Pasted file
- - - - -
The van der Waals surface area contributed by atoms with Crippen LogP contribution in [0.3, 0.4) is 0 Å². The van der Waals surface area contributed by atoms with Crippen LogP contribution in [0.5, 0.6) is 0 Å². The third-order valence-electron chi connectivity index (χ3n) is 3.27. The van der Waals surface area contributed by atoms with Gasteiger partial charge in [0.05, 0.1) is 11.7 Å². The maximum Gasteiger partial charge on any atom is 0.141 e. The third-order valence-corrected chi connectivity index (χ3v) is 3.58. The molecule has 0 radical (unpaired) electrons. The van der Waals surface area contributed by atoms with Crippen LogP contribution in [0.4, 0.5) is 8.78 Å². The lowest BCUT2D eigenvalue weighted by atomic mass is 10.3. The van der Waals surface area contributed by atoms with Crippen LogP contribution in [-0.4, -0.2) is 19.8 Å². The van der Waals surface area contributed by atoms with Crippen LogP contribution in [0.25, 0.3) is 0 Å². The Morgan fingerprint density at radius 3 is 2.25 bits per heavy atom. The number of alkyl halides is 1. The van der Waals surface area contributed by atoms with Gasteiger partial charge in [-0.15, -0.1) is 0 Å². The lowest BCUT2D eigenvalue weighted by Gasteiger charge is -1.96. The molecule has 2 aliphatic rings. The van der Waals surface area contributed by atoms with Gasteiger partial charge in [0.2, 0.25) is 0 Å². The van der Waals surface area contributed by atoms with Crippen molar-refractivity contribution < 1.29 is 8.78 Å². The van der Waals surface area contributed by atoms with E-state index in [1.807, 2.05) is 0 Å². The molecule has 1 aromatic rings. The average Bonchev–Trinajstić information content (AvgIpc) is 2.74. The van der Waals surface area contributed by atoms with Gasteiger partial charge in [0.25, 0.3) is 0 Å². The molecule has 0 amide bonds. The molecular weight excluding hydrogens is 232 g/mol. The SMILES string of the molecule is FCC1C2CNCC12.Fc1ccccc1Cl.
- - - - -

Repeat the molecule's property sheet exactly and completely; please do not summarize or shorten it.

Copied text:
The van der Waals surface area contributed by atoms with Crippen LogP contribution in [0.3, 0.4) is 0 Å². The van der Waals surface area contributed by atoms with Crippen LogP contribution in [0.5, 0.6) is 0 Å². The third-order valence-electron chi connectivity index (χ3n) is 3.27. The van der Waals surface area contributed by atoms with Gasteiger partial charge in [0.05, 0.1) is 11.7 Å². The maximum Gasteiger partial charge on any atom is 0.141 e. The third-order valence-corrected chi connectivity index (χ3v) is 3.58. The molecule has 0 radical (unpaired) electrons. The van der Waals surface area contributed by atoms with Crippen LogP contribution in [0.4, 0.5) is 8.78 Å². The lowest BCUT2D eigenvalue weighted by atomic mass is 10.3. The van der Waals surface area contributed by atoms with Crippen LogP contribution in [-0.4, -0.2) is 19.8 Å². The van der Waals surface area contributed by atoms with Crippen LogP contribution in [0.25, 0.3) is 0 Å². The Morgan fingerprint density at radius 3 is 2.25 bits per heavy atom. The number of alkyl halides is 1. The van der Waals surface area contributed by atoms with Gasteiger partial charge in [-0.15, -0.1) is 0 Å². The lowest BCUT2D eigenvalue weighted by Gasteiger charge is -1.96. The molecule has 2 aliphatic rings. The van der Waals surface area contributed by atoms with Gasteiger partial charge in [0.2, 0.25) is 0 Å². The van der Waals surface area contributed by atoms with Crippen molar-refractivity contribution < 1.29 is 8.78 Å². The van der Waals surface area contributed by atoms with E-state index in [1.807, 2.05) is 0 Å². The molecule has 1 aromatic rings. The average Bonchev–Trinajstić information content (AvgIpc) is 2.74. The van der Waals surface area contributed by atoms with Gasteiger partial charge in [0.25, 0.3) is 0 Å². The molecule has 0 amide bonds. The molecular weight excluding hydrogens is 232 g/mol. The SMILES string of the molecule is FCC1C2CNCC12.Fc1ccccc1Cl.